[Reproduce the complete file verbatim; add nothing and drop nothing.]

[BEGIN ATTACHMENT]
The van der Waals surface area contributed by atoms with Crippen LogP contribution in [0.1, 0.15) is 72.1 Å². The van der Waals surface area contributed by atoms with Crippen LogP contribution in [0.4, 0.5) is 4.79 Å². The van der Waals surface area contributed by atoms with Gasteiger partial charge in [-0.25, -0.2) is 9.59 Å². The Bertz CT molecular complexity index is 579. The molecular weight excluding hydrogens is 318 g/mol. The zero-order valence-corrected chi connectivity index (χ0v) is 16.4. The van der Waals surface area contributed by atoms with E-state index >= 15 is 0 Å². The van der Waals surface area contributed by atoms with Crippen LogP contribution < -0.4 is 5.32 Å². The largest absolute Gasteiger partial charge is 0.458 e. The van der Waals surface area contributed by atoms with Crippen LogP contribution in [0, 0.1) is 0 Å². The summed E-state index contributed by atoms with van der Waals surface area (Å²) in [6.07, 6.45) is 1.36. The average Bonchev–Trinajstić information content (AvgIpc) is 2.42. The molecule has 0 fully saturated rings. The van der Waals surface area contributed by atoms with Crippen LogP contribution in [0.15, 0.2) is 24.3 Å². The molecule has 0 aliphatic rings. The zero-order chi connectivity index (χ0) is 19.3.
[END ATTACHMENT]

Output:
The van der Waals surface area contributed by atoms with Crippen LogP contribution in [0.1, 0.15) is 72.1 Å². The van der Waals surface area contributed by atoms with Crippen LogP contribution in [0.4, 0.5) is 4.79 Å². The van der Waals surface area contributed by atoms with Gasteiger partial charge in [-0.25, -0.2) is 9.59 Å². The Bertz CT molecular complexity index is 579. The molecular weight excluding hydrogens is 318 g/mol. The zero-order valence-corrected chi connectivity index (χ0v) is 16.4. The van der Waals surface area contributed by atoms with E-state index >= 15 is 0 Å². The van der Waals surface area contributed by atoms with Crippen LogP contribution < -0.4 is 5.32 Å². The largest absolute Gasteiger partial charge is 0.458 e. The van der Waals surface area contributed by atoms with Crippen LogP contribution in [0, 0.1) is 0 Å². The summed E-state index contributed by atoms with van der Waals surface area (Å²) in [6.07, 6.45) is 1.36. The average Bonchev–Trinajstić information content (AvgIpc) is 2.42. The molecule has 0 fully saturated rings. The van der Waals surface area contributed by atoms with Crippen LogP contribution in [0.15, 0.2) is 24.3 Å². The molecule has 0 aliphatic rings. The zero-order chi connectivity index (χ0) is 19.3.